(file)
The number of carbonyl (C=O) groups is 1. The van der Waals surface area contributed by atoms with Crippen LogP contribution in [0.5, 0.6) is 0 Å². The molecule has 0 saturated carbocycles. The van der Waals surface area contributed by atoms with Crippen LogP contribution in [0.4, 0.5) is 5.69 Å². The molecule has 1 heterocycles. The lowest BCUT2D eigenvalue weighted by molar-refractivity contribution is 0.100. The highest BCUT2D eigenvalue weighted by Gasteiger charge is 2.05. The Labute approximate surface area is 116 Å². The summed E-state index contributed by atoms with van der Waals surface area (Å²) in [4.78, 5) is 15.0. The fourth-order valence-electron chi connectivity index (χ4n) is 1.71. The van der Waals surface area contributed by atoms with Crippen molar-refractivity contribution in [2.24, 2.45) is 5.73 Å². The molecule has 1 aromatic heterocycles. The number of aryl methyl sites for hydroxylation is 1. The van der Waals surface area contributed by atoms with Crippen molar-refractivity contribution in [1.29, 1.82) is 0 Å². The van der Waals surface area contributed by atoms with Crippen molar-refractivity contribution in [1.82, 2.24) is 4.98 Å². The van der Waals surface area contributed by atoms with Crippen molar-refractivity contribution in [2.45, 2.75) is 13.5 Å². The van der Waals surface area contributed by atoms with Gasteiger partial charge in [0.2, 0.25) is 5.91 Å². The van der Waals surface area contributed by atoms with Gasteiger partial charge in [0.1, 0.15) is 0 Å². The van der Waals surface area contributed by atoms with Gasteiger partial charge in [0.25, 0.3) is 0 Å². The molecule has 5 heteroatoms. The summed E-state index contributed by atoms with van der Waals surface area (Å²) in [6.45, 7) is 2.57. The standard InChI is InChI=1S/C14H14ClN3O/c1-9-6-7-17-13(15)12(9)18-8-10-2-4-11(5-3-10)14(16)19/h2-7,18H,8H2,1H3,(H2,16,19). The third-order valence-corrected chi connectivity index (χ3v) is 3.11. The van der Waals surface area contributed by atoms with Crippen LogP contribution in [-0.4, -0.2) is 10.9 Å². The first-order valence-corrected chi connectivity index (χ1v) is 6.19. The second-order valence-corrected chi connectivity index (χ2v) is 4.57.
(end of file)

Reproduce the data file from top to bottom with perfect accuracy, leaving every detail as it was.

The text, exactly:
The number of carbonyl (C=O) groups is 1. The van der Waals surface area contributed by atoms with Crippen LogP contribution in [0.5, 0.6) is 0 Å². The molecule has 0 saturated carbocycles. The van der Waals surface area contributed by atoms with Crippen LogP contribution in [0.4, 0.5) is 5.69 Å². The molecule has 1 heterocycles. The lowest BCUT2D eigenvalue weighted by molar-refractivity contribution is 0.100. The highest BCUT2D eigenvalue weighted by Gasteiger charge is 2.05. The Labute approximate surface area is 116 Å². The summed E-state index contributed by atoms with van der Waals surface area (Å²) in [4.78, 5) is 15.0. The fourth-order valence-electron chi connectivity index (χ4n) is 1.71. The van der Waals surface area contributed by atoms with Crippen molar-refractivity contribution in [2.24, 2.45) is 5.73 Å². The molecule has 1 aromatic heterocycles. The number of aryl methyl sites for hydroxylation is 1. The van der Waals surface area contributed by atoms with Crippen molar-refractivity contribution in [1.29, 1.82) is 0 Å². The van der Waals surface area contributed by atoms with Crippen molar-refractivity contribution in [1.82, 2.24) is 4.98 Å². The van der Waals surface area contributed by atoms with Crippen molar-refractivity contribution in [2.45, 2.75) is 13.5 Å². The van der Waals surface area contributed by atoms with Gasteiger partial charge in [0.2, 0.25) is 5.91 Å². The van der Waals surface area contributed by atoms with Gasteiger partial charge in [0.1, 0.15) is 0 Å². The van der Waals surface area contributed by atoms with Gasteiger partial charge in [0.25, 0.3) is 0 Å². The molecule has 5 heteroatoms. The summed E-state index contributed by atoms with van der Waals surface area (Å²) in [6.45, 7) is 2.57. The standard InChI is InChI=1S/C14H14ClN3O/c1-9-6-7-17-13(15)12(9)18-8-10-2-4-11(5-3-10)14(16)19/h2-7,18H,8H2,1H3,(H2,16,19). The third-order valence-corrected chi connectivity index (χ3v) is 3.11. The van der Waals surface area contributed by atoms with Crippen LogP contribution in [-0.4, -0.2) is 10.9 Å². The first-order valence-corrected chi connectivity index (χ1v) is 6.19. The second-order valence-corrected chi connectivity index (χ2v) is 4.57.